DAY, THOMAS, S.P.O. (R.F.R., B. 7958), 292498, H.M.S. Hawke ; lost when
that ship was torpedoed in the North Sea, 15 Oct. 1914.
DAYSH, FREDERICK ARTHUR GEORGE, Private. No. 8989, 1st Bftttn.
Coldstream Guards ; served with the Expeditionary Force in France ; reported
missing, 14 Sept. 1914.
DEACON, STANLEY DOUGLAS, Gunner. Immed. Class, R.M.A. (U.F.R.,
37), 9570. H.M.S. Good Hope ; lost in action olf Coroncl, on the coast of Chili,
1 Nov. 1914.
DEACON, WILLIAM JAMES, A. 15. (R.F.R., B. 1380), 191882, II.M.S.
Good Hope ; lost in action off Coronet, on the
1 I coast of Chili, I Nov. 1914.
No. 18611, 12th (Si rvice) Battn. Highland L.I.,
eldest s. of Charles Deadman, of 48. Grove
Road, Shoe bury ness, Briekmaker. by his wife,
Sarah Ann, dan. of Philip Moss; h. Great
Wakcring, co. Essex, 28 Dec. 1891 ; educ.
Shocburyness Village School ; was a brick-
layer’s labourer; enlisted 9 Sept. 1914; went
to France earlv in July, and was killed in
action during the advance at Loos, 20 Sept.
1915 ; unm.
DEAN, ALBERT HENRY, Stoker, 1st ( lass,
• K. 17103, II.M.S. Aboukir ; lost in action in the
North Sea, 22 Sept. 1914.
Charles William Deadman.
Class i R.F. R . 2758), 288860, H.M.S. Q ...
Hope ; lost in action olf Coronel, on the coast, of Chili, 1 Nov. 1914.
DEAN, HORACE EDGAR, Electrical Artificer. 1st Class, 345055, H.M.S.
Aboukir ; lost in action in the North Sea, 22 Sept. 1914.
DEAN, WILLIAM HUGH, A.B. (R.F.R . Ch. li. 3924), 179131, H.M.S. Cressv;
lost in action in the North Sea, 22 Sept. 1914.
DEAR, JOHN, Leading Stoker (R.F.R., Ch. B. 4482), 279327, H.M.S. Cressy ;
lost in action in the North Sea, 22 Sept . 1914.
DEARDEN, HERBERT, Private, No. 11435. 3rd Battn. Coldstream Guards,
s. of Herbert Dearden, of 9. Peel Street, Broomhill, by his wife. Alice, dau. of
the late John Hill, of Sheffield; b. Broomhill, Sheffield, 8 Sept. 1884; educ.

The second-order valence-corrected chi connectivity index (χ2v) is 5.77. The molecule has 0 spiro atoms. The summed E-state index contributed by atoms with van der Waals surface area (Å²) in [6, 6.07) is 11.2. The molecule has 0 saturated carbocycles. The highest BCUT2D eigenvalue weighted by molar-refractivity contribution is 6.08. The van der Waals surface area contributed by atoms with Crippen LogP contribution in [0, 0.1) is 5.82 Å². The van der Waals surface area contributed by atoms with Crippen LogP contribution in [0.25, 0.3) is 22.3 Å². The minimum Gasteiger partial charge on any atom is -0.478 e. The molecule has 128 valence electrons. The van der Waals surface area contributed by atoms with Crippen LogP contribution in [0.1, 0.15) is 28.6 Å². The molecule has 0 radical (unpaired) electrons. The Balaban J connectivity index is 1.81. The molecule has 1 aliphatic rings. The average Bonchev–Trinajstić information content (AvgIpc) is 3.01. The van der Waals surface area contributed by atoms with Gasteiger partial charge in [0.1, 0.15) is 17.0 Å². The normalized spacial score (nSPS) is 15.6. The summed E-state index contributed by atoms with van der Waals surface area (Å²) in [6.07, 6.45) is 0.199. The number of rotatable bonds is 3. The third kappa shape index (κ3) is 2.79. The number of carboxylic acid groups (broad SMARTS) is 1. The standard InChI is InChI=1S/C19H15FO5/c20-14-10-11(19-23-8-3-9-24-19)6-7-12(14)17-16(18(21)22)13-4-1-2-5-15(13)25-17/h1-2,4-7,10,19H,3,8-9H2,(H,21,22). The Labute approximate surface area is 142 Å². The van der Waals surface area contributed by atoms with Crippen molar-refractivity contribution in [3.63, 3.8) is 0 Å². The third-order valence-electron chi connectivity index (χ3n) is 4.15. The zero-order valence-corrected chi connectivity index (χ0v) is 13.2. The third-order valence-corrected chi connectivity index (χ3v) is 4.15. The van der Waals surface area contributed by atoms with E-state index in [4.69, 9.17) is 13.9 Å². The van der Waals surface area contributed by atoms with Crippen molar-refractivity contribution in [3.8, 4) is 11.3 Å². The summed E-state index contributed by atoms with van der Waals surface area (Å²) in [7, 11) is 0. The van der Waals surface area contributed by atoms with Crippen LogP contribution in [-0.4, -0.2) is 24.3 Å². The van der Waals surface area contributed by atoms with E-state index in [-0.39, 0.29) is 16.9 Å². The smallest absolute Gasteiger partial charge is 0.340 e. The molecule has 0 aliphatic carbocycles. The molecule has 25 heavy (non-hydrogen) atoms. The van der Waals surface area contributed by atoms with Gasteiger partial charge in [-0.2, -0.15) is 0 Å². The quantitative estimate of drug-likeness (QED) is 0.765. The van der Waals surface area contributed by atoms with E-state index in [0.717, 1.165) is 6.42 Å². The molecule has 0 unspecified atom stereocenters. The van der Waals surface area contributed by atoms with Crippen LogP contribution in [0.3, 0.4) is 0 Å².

Council School there ; enlisted at Sheffield, 4 Sept. 1914, and died of wounds
received in action at Bethune, 10 May, 1915; unm.
DEASE, MAURICE JAMES, V.C., Lieut., 4th Battn. Royal Fusiliers, only
s. of Edmund Fitzlaurcnce Dcase, of Culmullen, Drumree, co. Meath, J.P.,
and grandson of James Arthur Dease, of Turbotston. J.P . l> I,.. Yiee-Lieut. <>t
Cavan ; b. Gaulstown, Coole, co. Westmeath, 28 Sept. 1889 ; educ. Frognal
Park, Hampstead, Stonyhurst College (1903), Army College. Wimbledon,
and Royal .Military College, Sandhurst ; gazetted 2nd Lieut. 27 May. 1911»,
Maurice James Dease, V.C.
promoted Lieut. 19 April, 1912, and on the outbreak of war proceeded
with his regt. to France. On 23 Aug. 1914, Lieut. Dease, who was
Machine Gun Officer, was in command of the
section placed to protect the crossing of a
bridge at Nimy, north of Mons. During the
action his position was heavily shelled by the
enemy, all his men being either killed or
incapacitated ; he was several times seriously
wounded, but refused to leave the guns, remain-
ing near and working them until he fell mortally
wounded. For this he was specially mentioned
in F.M. Sir John French’s Despatch of 7 Sept.
and was awarded the Victoria Cross (16 Nov.
1914), the first officer to receive this distinction
in the war. The action is thus officially
described : “ Though two or three times badly
wounded, he continued to control the fire of his
machine guns at Mons on 23 Aug. until all
his men were shot. He died of his wounds.”
His commanding officer wrote: “Lieut. Dease
was wounded, and man after man of his de-
tachment was hit. He appears to have received
a second wound after neglecting a first wound
in the leg ; taking a little time to recover, he
managed to return to the gun and kept it in action. He was then incapacitated
by a third wound. Thus his conduct was heroic indeed, and of the greatest
service in delaying the crossing of the enemy, which it was our object, in
accordance with orders to effect. ... 1 have brought his conspicuous
gallantry to notice.”
Bays) Dragoon Guards, 5th and yst. s. of Sir Claude Champion «le Crespigny,